In short, the class was a disaster. Without boring you with details, my view from the parent waiting area brought everything into razor-sharp focus. We knew from meeting with her teachers that something was off, but the class snowballed out of control. It wasn’t just regular toddler overstimulation; it was beyond her comprehension and ability to process what was going on. We were asked, kindly, to withhold registering her for a full class. It was shocking to behold, and the question that had been building inside of us finally clanged to the forefront, ugly and blunt: “How? How did we miss this? How could we not see?”

She’s fine. She has no idea that the class went, from a safety perspective, went poorly. I was and am still a mess. Maggie is my baby, my heart, and right now my heart is walking around with a big raw “?” over it. Aside from a lovely email conversation with my friends K & G, I had to stop talking about it with people; if I knew how I would close comments on this post. People are just…well. They’re people. They mean well, I suppose, but good intentions aren’t enough to keep stunning insensitivity from hurting.

And then I read this today:

“A Terrifying Way to Discipline Children”

Oh. My. God.

Someone needs to take the internet away from me, or I’m going to build a protective bubble around my house and never let Maggie out. I don’t think I realized the vulnerability of her position until now. How could she tell me if something was wrong without couching in her scripted code? She couldn’t. I physically became ill reading this.

We’re getting help for her. This is going to be okay. I would not choose to “cure” her if she does have a diagnosable condition, save to help her learn to verbally communicate as clearly and effectively as possible. We want to help her enough to be able to advocate for herself and be independent; in that respect, she’s well on her way.

But oh, I need the world to show a little restraint for us right now. Just…please. Don’t send me articles like this. Don’t make jokes about the condition to cheer me up or tell me, like you know my child better than I do, that she’s just a quiet late bloomer. Please.


One of the things that makes Maggie’s social/communication…whatever this is so hard to diagnostically pin down is her emotional acumen. Whatever else she may be, that child is a born caretaker–loving, generous, empathetic. She spends a lot of time with her dollhouse and in her kitchen, making sure everyone’s needs are attended. At our in-home interview last week, Maggie fixed a plate of (wood) cookies and a (toy) cup of coffee (air with pretend milk and sugar) for the education advocate. She had not the slightest idea of how to answer a direct question, but gosh, she wanted to try. Maggie desperately wanted to make this friendly, grandmotherly woman comfortable and give her what she wanted. It was as heartwarming as it was heartbreaking.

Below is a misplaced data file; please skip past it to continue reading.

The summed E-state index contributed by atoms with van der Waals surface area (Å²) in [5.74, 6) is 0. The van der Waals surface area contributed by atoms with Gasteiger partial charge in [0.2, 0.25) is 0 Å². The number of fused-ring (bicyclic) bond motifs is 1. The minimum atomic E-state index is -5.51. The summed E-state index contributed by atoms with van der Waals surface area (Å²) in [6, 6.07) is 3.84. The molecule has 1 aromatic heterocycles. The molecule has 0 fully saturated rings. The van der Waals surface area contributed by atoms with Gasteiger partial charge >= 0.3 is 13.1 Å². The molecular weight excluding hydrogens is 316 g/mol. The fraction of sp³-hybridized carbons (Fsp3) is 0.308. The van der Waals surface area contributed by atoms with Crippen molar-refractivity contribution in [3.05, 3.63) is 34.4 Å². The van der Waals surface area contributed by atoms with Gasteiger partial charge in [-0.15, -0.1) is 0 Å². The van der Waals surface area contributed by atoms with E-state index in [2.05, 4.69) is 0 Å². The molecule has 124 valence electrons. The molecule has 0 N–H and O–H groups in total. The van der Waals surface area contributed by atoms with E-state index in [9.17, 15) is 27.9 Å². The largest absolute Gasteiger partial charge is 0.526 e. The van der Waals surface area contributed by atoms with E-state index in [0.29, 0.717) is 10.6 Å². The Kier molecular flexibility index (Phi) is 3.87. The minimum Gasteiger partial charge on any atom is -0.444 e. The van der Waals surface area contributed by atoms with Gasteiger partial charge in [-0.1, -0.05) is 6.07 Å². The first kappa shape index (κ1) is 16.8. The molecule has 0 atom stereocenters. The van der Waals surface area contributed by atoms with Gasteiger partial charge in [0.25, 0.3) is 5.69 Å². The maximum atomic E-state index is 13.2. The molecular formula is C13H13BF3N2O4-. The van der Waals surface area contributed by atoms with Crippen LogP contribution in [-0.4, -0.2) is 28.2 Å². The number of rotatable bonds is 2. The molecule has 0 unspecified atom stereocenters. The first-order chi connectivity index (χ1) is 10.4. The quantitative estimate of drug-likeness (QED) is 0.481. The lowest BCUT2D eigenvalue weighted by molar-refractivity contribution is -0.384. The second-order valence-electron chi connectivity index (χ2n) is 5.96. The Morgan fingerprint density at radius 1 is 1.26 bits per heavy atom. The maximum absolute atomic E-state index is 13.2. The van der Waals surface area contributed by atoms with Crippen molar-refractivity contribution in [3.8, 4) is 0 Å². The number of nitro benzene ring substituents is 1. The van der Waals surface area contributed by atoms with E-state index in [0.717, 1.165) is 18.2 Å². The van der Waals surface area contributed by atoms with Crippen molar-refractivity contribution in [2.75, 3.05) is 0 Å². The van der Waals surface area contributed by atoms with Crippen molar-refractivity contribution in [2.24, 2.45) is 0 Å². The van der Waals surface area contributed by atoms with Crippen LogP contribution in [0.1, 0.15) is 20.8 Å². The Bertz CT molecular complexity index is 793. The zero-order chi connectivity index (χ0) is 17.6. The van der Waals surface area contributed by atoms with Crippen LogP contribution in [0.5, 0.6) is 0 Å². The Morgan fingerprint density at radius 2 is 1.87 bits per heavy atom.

Maggie is calm, quiet, and gentle, especially with people and animals she’s familiar with. Dogs…no. Much too boisterous. Kitties? Approachable. Guinea pigs, like the ones from preschool? Oh, yes please. Let’s pat and snuggle. Overall, adults are much easier for her to deal with than children her own age. Toddlers and young kids are fast-paced and noisy, constantly transitioning. I mentioned Maggie’s preference for the calmness of adults to the interviewer, noting “I can’t tell if she’s on the spectrum or a super-introvert or just a three-year-old trapped in a Victorian-era 40-year-old’s body or all three.” There are times when I think if we got Maggie a rocking chair by a woodstove and a proper teapot, her obstacles would dissolve away.

And in the midst of all this…is Moira.

Moira is, without a doubt, one of the best “therapy tools” we have for Maggie; Maggie is the type of kid who NEEDS a sibling to force her out of her comfort zone. Moira does not care about your personal space issues. Moira, frankly, thinks your idea of personal space is bullshit and you should reevaluate, because Moira wants to LOVE YOU and your ISSUES are impeding her ability to freely bestow her loving. She is, in the most flattering sense I can muster, just like a puppy. Moira follows Maggie around with body language that simply begs “Oh please! Tickle me! Rub my belly! Hug me and put me in a headlock and wrestle me to the floor! Give me kisses! Let me kiss you back! Wait where are you going LET ME DROOL ON YOUR FACE.”

At first, Maggie was horrified by such a display of exuberance. To her credit, she never got physical with Moira (or any child unwelcome in her space). She never hit or pushed to get away; she simply relocated. Then Maggie started to realize that Moira was pretty good at playing, especially because she’s not quite walking yet–when Maggie is done, Maggie just walks away and seeks the high ground. I have no idea what will happen when Moira can walk and climb, but that’s Maggie’s problem.